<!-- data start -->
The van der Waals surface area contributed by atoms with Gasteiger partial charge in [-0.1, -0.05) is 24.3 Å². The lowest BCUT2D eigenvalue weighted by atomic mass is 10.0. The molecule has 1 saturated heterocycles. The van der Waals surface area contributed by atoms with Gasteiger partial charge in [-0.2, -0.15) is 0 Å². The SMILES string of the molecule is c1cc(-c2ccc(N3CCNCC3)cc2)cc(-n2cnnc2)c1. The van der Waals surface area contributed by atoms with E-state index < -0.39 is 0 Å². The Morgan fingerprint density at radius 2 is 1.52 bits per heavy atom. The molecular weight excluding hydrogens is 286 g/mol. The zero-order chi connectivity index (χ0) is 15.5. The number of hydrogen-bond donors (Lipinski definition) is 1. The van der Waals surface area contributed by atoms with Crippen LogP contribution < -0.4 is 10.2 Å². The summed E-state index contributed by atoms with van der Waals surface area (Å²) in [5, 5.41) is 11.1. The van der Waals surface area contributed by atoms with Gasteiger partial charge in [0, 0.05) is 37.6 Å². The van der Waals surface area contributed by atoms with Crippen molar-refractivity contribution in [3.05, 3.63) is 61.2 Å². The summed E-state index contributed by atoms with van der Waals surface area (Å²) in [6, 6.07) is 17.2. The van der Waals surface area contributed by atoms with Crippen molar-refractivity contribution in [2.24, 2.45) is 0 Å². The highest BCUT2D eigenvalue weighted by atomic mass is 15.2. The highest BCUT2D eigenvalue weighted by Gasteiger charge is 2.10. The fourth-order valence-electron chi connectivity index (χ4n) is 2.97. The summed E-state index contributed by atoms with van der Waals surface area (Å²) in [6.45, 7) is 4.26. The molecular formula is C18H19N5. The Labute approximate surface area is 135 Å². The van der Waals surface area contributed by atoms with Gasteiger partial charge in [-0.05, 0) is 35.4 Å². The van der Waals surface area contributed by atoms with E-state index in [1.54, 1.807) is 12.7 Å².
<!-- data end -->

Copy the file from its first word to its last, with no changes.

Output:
The van der Waals surface area contributed by atoms with Gasteiger partial charge in [-0.1, -0.05) is 24.3 Å². The lowest BCUT2D eigenvalue weighted by atomic mass is 10.0. The molecule has 1 saturated heterocycles. The van der Waals surface area contributed by atoms with Gasteiger partial charge in [-0.2, -0.15) is 0 Å². The SMILES string of the molecule is c1cc(-c2ccc(N3CCNCC3)cc2)cc(-n2cnnc2)c1. The van der Waals surface area contributed by atoms with E-state index < -0.39 is 0 Å². The Morgan fingerprint density at radius 2 is 1.52 bits per heavy atom. The molecular weight excluding hydrogens is 286 g/mol. The zero-order chi connectivity index (χ0) is 15.5. The number of hydrogen-bond donors (Lipinski definition) is 1. The van der Waals surface area contributed by atoms with Crippen LogP contribution < -0.4 is 10.2 Å². The summed E-state index contributed by atoms with van der Waals surface area (Å²) in [5, 5.41) is 11.1. The van der Waals surface area contributed by atoms with Gasteiger partial charge in [0, 0.05) is 37.6 Å². The van der Waals surface area contributed by atoms with Crippen molar-refractivity contribution in [3.05, 3.63) is 61.2 Å². The summed E-state index contributed by atoms with van der Waals surface area (Å²) in [6, 6.07) is 17.2. The van der Waals surface area contributed by atoms with Crippen molar-refractivity contribution in [2.24, 2.45) is 0 Å². The highest BCUT2D eigenvalue weighted by atomic mass is 15.2. The highest BCUT2D eigenvalue weighted by Gasteiger charge is 2.10. The fourth-order valence-electron chi connectivity index (χ4n) is 2.97. The summed E-state index contributed by atoms with van der Waals surface area (Å²) in [6.45, 7) is 4.26. The molecular formula is C18H19N5. The Labute approximate surface area is 135 Å². The van der Waals surface area contributed by atoms with Gasteiger partial charge in [-0.05, 0) is 35.4 Å². The van der Waals surface area contributed by atoms with E-state index in [1.54, 1.807) is 12.7 Å².